In 2006, the Ghanaian government, in partnership with UNICEF, began to reform the child welfare system. The main aim of this reform was to provide a sustainable and culturally appropriate system of care for children without parental care by shifting from an institutional-based model to a family- and community-based one. Drawing on existing peer-reviewed and grey literature, this article provides an overview of the major components of the reform, including reintegration with the extended family, foster care and adoption. In addition, the article discusses the prospects and challenges involved in achieving the reform's intended component.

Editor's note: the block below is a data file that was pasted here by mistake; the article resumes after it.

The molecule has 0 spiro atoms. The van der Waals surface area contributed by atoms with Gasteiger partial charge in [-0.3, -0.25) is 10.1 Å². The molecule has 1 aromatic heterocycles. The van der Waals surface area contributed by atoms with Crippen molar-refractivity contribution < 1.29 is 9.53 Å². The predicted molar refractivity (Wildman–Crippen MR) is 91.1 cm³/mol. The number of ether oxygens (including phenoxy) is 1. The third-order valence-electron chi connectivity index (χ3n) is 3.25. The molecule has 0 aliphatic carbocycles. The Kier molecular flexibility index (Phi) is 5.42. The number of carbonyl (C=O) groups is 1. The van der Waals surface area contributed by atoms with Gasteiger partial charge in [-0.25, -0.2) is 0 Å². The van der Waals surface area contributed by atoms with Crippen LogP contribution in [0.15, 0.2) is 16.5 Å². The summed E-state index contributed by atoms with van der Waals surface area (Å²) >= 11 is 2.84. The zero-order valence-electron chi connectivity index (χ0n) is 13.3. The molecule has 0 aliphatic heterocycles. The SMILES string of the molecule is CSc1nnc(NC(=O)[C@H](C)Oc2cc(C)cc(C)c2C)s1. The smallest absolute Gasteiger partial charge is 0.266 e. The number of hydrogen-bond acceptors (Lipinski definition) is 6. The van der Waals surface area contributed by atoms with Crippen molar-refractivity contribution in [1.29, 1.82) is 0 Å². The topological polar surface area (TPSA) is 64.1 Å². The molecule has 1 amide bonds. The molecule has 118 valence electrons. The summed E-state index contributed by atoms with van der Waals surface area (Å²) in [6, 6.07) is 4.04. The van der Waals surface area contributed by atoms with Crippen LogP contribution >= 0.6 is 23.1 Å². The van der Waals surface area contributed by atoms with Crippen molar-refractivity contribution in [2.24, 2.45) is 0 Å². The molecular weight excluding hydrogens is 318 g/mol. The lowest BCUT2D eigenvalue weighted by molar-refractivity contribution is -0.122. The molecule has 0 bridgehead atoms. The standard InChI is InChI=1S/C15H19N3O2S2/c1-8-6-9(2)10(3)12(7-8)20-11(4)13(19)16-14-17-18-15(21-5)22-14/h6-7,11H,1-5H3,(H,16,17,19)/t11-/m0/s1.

The review demonstrated that overall, the 5-year care reform initiative was not successful in achieving many of its targets. It was unable to substantially reduce the residential care facilities in the country or increase the number of children reintegrated into family-based care, as it intended. Two key messages emerged from the review of the literature. As in Central and Eastern Europe, the main challenge to reform in Ghana was the Department of Social Welfare's lack of financial and human resources. In order to reap the savings from deinstitutionalisation, there must be an initial substantial financial investment by governments to provide family support to vulnerable families and financial assistance to offset costs for foster and kinship carers. Secondly, it is not realistic or safe to expect a quick movement from residential to family-based care, as a rapid transition could further damage or stigmatise children.